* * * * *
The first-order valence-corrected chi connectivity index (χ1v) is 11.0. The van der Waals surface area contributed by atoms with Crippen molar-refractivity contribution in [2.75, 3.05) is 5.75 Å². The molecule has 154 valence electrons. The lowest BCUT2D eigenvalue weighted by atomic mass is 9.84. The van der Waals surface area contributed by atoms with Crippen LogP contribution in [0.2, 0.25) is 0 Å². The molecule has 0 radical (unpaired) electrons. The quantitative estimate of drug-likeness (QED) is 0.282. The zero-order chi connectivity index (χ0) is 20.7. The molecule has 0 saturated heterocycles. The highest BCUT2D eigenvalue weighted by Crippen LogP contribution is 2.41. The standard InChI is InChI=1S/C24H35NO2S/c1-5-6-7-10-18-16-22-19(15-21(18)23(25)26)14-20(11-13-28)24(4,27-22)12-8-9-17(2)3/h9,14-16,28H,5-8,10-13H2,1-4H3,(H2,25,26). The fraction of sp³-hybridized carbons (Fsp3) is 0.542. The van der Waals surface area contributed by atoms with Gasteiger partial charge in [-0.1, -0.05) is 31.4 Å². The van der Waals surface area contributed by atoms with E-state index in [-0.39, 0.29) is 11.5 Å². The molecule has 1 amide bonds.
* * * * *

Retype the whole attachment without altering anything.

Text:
The first-order valence-corrected chi connectivity index (χ1v) is 11.0. The van der Waals surface area contributed by atoms with Crippen molar-refractivity contribution in [2.75, 3.05) is 5.75 Å². The molecule has 154 valence electrons. The lowest BCUT2D eigenvalue weighted by atomic mass is 9.84. The van der Waals surface area contributed by atoms with Crippen LogP contribution in [0.2, 0.25) is 0 Å². The molecule has 0 radical (unpaired) electrons. The quantitative estimate of drug-likeness (QED) is 0.282. The zero-order chi connectivity index (χ0) is 20.7. The molecule has 0 saturated heterocycles. The highest BCUT2D eigenvalue weighted by Crippen LogP contribution is 2.41. The standard InChI is InChI=1S/C24H35NO2S/c1-5-6-7-10-18-16-22-19(15-21(18)23(25)26)14-20(11-13-28)24(4,27-22)12-8-9-17(2)3/h9,14-16,28H,5-8,10-13H2,1-4H3,(H2,25,26). The fraction of sp³-hybridized carbons (Fsp3) is 0.542. The van der Waals surface area contributed by atoms with Gasteiger partial charge in [-0.1, -0.05) is 31.4 Å². The van der Waals surface area contributed by atoms with E-state index in [-0.39, 0.29) is 11.5 Å². The molecule has 1 amide bonds.